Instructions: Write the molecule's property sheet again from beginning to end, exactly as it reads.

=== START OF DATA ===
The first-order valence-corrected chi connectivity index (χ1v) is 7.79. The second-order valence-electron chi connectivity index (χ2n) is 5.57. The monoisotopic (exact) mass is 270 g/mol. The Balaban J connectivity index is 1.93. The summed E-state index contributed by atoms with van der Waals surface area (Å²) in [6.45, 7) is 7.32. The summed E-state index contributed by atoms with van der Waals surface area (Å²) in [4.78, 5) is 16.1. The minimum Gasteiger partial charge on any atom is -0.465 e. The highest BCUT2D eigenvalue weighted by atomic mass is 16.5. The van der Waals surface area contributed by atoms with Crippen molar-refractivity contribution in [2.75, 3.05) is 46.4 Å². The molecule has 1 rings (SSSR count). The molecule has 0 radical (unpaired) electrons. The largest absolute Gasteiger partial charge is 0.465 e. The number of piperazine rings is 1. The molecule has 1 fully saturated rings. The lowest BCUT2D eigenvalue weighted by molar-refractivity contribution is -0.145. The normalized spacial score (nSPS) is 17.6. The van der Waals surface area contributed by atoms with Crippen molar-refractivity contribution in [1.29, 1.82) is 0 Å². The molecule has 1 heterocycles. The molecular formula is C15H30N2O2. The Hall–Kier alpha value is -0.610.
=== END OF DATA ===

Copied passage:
The first-order valence-corrected chi connectivity index (χ1v) is 7.79. The second-order valence-electron chi connectivity index (χ2n) is 5.57. The monoisotopic (exact) mass is 270 g/mol. The Balaban J connectivity index is 1.93. The summed E-state index contributed by atoms with van der Waals surface area (Å²) in [6.45, 7) is 7.32. The summed E-state index contributed by atoms with van der Waals surface area (Å²) in [4.78, 5) is 16.1. The minimum Gasteiger partial charge on any atom is -0.465 e. The highest BCUT2D eigenvalue weighted by atomic mass is 16.5. The van der Waals surface area contributed by atoms with Crippen molar-refractivity contribution in [2.75, 3.05) is 46.4 Å². The molecule has 1 rings (SSSR count). The molecule has 0 radical (unpaired) electrons. The largest absolute Gasteiger partial charge is 0.465 e. The number of piperazine rings is 1. The molecule has 1 fully saturated rings. The lowest BCUT2D eigenvalue weighted by molar-refractivity contribution is -0.145. The normalized spacial score (nSPS) is 17.6. The van der Waals surface area contributed by atoms with Crippen molar-refractivity contribution in [1.29, 1.82) is 0 Å². The molecule has 1 heterocycles. The molecular formula is C15H30N2O2. The Hall–Kier alpha value is -0.610.